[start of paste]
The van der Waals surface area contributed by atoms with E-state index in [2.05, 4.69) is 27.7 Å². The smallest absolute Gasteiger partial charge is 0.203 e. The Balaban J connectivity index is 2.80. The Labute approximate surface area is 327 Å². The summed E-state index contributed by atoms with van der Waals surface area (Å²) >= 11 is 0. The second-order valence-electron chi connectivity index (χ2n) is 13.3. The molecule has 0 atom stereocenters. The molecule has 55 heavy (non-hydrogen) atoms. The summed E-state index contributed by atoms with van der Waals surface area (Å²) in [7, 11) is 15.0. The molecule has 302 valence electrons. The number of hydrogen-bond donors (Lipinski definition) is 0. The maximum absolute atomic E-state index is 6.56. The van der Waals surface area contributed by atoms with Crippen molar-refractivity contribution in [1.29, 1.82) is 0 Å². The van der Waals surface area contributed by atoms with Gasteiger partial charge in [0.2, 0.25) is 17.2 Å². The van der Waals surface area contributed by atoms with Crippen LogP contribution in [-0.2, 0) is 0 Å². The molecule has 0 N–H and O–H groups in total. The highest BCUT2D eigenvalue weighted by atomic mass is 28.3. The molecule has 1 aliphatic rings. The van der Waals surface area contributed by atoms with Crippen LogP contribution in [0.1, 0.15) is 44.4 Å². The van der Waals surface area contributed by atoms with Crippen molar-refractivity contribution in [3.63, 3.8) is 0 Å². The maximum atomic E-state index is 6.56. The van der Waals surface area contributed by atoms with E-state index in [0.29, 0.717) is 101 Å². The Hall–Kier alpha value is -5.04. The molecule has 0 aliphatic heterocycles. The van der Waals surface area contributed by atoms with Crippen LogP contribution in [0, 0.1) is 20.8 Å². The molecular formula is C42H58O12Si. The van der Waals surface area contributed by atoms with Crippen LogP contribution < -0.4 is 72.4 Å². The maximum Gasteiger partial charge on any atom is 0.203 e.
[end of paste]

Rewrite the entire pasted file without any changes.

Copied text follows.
The van der Waals surface area contributed by atoms with E-state index in [2.05, 4.69) is 27.7 Å². The smallest absolute Gasteiger partial charge is 0.203 e. The Balaban J connectivity index is 2.80. The Labute approximate surface area is 327 Å². The summed E-state index contributed by atoms with van der Waals surface area (Å²) >= 11 is 0. The second-order valence-electron chi connectivity index (χ2n) is 13.3. The molecule has 0 atom stereocenters. The molecule has 55 heavy (non-hydrogen) atoms. The summed E-state index contributed by atoms with van der Waals surface area (Å²) in [7, 11) is 15.0. The molecule has 302 valence electrons. The number of hydrogen-bond donors (Lipinski definition) is 0. The maximum absolute atomic E-state index is 6.56. The van der Waals surface area contributed by atoms with Crippen molar-refractivity contribution in [1.29, 1.82) is 0 Å². The van der Waals surface area contributed by atoms with Gasteiger partial charge in [0.2, 0.25) is 17.2 Å². The van der Waals surface area contributed by atoms with Crippen LogP contribution in [-0.2, 0) is 0 Å². The molecule has 0 N–H and O–H groups in total. The highest BCUT2D eigenvalue weighted by atomic mass is 28.3. The molecule has 1 aliphatic rings. The van der Waals surface area contributed by atoms with Crippen LogP contribution in [0.1, 0.15) is 44.4 Å². The van der Waals surface area contributed by atoms with Crippen molar-refractivity contribution in [3.63, 3.8) is 0 Å². The maximum atomic E-state index is 6.56. The van der Waals surface area contributed by atoms with E-state index in [0.29, 0.717) is 101 Å². The Hall–Kier alpha value is -5.04. The molecule has 0 aliphatic heterocycles. The van der Waals surface area contributed by atoms with Crippen LogP contribution in [0, 0.1) is 20.8 Å². The molecular formula is C42H58O12Si. The van der Waals surface area contributed by atoms with Crippen LogP contribution < -0.4 is 72.4 Å². The maximum Gasteiger partial charge on any atom is 0.203 e.